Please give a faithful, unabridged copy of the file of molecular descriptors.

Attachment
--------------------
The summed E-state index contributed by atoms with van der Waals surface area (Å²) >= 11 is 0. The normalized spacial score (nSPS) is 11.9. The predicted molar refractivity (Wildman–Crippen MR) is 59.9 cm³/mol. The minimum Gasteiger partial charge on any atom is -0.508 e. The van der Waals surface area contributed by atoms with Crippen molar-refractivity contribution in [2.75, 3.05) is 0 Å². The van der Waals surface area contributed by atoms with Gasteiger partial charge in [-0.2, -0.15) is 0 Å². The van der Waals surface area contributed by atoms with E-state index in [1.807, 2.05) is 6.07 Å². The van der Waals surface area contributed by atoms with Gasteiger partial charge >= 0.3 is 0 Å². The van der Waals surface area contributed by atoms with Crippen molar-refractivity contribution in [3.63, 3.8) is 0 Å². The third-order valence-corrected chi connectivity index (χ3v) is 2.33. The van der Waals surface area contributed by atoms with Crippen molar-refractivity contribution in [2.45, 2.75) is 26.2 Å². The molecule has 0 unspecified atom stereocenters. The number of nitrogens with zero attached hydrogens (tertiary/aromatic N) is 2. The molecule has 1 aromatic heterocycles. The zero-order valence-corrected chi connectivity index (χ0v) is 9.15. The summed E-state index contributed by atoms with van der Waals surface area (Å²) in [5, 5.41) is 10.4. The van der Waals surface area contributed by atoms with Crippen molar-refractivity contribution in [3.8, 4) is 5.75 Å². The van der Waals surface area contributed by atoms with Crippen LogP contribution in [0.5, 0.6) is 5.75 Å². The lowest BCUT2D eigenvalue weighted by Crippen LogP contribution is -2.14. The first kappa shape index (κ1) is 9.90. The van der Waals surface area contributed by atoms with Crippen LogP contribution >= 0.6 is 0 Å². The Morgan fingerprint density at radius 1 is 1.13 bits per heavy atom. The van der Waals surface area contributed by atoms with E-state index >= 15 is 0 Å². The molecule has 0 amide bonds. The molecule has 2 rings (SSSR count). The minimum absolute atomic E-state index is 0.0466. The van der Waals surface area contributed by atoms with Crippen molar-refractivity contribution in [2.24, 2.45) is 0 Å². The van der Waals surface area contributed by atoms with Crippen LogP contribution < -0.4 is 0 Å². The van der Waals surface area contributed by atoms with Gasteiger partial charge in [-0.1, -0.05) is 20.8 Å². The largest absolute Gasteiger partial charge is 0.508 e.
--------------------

The summed E-state index contributed by atoms with van der Waals surface area (Å²) >= 11 is 0. The normalized spacial score (nSPS) is 11.9. The predicted molar refractivity (Wildman–Crippen MR) is 59.9 cm³/mol. The minimum Gasteiger partial charge on any atom is -0.508 e. The van der Waals surface area contributed by atoms with Crippen molar-refractivity contribution in [2.75, 3.05) is 0 Å². The van der Waals surface area contributed by atoms with Gasteiger partial charge in [-0.2, -0.15) is 0 Å². The van der Waals surface area contributed by atoms with E-state index in [1.807, 2.05) is 6.07 Å². The van der Waals surface area contributed by atoms with Gasteiger partial charge >= 0.3 is 0 Å². The van der Waals surface area contributed by atoms with Crippen molar-refractivity contribution in [3.63, 3.8) is 0 Å². The third-order valence-corrected chi connectivity index (χ3v) is 2.33. The van der Waals surface area contributed by atoms with Crippen molar-refractivity contribution in [2.45, 2.75) is 26.2 Å². The molecule has 0 unspecified atom stereocenters. The number of nitrogens with zero attached hydrogens (tertiary/aromatic N) is 2. The molecule has 1 aromatic heterocycles. The zero-order valence-corrected chi connectivity index (χ0v) is 9.15. The summed E-state index contributed by atoms with van der Waals surface area (Å²) in [5, 5.41) is 10.4. The van der Waals surface area contributed by atoms with Crippen molar-refractivity contribution in [3.8, 4) is 5.75 Å². The van der Waals surface area contributed by atoms with Crippen LogP contribution in [0.5, 0.6) is 5.75 Å². The lowest BCUT2D eigenvalue weighted by Crippen LogP contribution is -2.14. The first kappa shape index (κ1) is 9.90. The van der Waals surface area contributed by atoms with Crippen LogP contribution >= 0.6 is 0 Å². The Morgan fingerprint density at radius 1 is 1.13 bits per heavy atom. The van der Waals surface area contributed by atoms with E-state index >= 15 is 0 Å². The molecule has 0 amide bonds. The molecule has 2 rings (SSSR count). The minimum absolute atomic E-state index is 0.0466. The van der Waals surface area contributed by atoms with Crippen molar-refractivity contribution in [2.24, 2.45) is 0 Å². The van der Waals surface area contributed by atoms with Crippen LogP contribution < -0.4 is 0 Å². The van der Waals surface area contributed by atoms with Gasteiger partial charge in [-0.1, -0.05) is 20.8 Å². The largest absolute Gasteiger partial charge is 0.508 e.